The Big Day: Tyler + Felicitee

Venue: Bride’s parents home (Cambodian), St. Brendan Catholic Church (Catholic)

Reception: Scioto Reserve Country Club

Dress: Wendy’s Bridal

Suit: Men’s Wearhouse

Cake: Katie Koivisto, The Cake Studio

Rings:  Sawchuck Jewelers (engagement); Hanoush Jewelers (bride), BellyssaJewelry (groom).

Flowers: Madison House Designs

Wedding planner: Ann Marie,

Scioto Reserve Country Club

Officiant: Father Robert Penhallurick

There’s not whole lot that’s more joyous than seeing two people raised in different cultures joining together in celebration. Felicitee and Tyler might not have wanted to overdo the notion of becoming “one,” but their Big Day was very much about sharing traditions—starting with a Cambodian ceremony and following that with a Catholic mass at St. Brendan’s.

From the snacks laid out on the carpet of the bride’s parents to the candy sundae dishes set out at the reception, the couple put a personal spin on both of their families’ customs.

Living room floor to dance floor—this is one of our favorite Big Days. 

Give us a range of your budget. Did you go over? Or stay under? The Cambodian ceremony only cost approximately $2,500. Catholic Ceremony: Our budget was $25,000, we went over our budget—invitations, decorations and flowers.

What do you wish you had spent less money on? For the Catholic Ceremony, dress alterations. We purchased it off of the rack and it fit fairly well. But they took a lot more in than I needed and I honestly thought it’d just be altered. Tuxes.

Was there anything that you wanted to avoid when you envisioned your wedding? As weird as it sounds, we wanted to avoid anything that involved the word “unity” in it. Unity candle, unity sand—or anything that ceremoniously made us “one.”

If you could tell us one thing that made your Big Day unique, what was it? Tyler says says, of the Cambodian ceremony, that the existence of the whole ceremony is unique in itself. For me, it was receiving a blessing from each of our parents, wedding party, aunts and uncles. A part of the ceremony is string tying. There’s a point where Tyler and I sat there with our arms out, and there are two bowls that held strings (basically a thin thread of yarn) where each of our guests were able to grab a string and tie them around each of our wrists. In that moment they would say a blessing to both of us. It is so intimate and special. And these strings were to be worn for three days after the ceremony. Once the three days were up, the bride’s parents cut them off.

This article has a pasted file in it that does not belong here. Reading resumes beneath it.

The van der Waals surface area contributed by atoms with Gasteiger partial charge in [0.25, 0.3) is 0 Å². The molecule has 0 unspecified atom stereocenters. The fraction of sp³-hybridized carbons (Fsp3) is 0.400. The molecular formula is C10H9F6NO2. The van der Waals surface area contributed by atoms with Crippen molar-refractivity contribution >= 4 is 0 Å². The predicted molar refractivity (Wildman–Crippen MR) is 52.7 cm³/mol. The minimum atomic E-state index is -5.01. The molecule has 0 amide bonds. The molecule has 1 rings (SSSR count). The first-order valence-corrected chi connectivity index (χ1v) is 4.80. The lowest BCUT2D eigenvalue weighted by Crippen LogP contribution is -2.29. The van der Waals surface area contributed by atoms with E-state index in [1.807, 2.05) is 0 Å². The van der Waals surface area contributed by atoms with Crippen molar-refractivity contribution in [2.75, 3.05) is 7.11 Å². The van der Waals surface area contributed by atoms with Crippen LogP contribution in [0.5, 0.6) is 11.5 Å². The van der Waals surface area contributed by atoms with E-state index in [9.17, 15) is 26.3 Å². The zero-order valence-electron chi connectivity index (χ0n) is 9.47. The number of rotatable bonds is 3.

Besides making it official, what was the ultimate highlight of your Big Day?  It was honestly when we were eating at our reception for the Catholic Ceremony. Being able to soak in the moment that all of our favorite people, who traveled near and far, were there to celebrate our big day was definitely something we cherished. We both very much love all of the people in our lives. And this is one of those few days you actually invite all of the people you love to celebrate with you.

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Travis Hoewischer

I've been working in journalism in central Ohio for more than a decade, and have been lucky enough to be a part of (614) Magazine since the very first issue. Proud to live in a city that still cares – and still reads.

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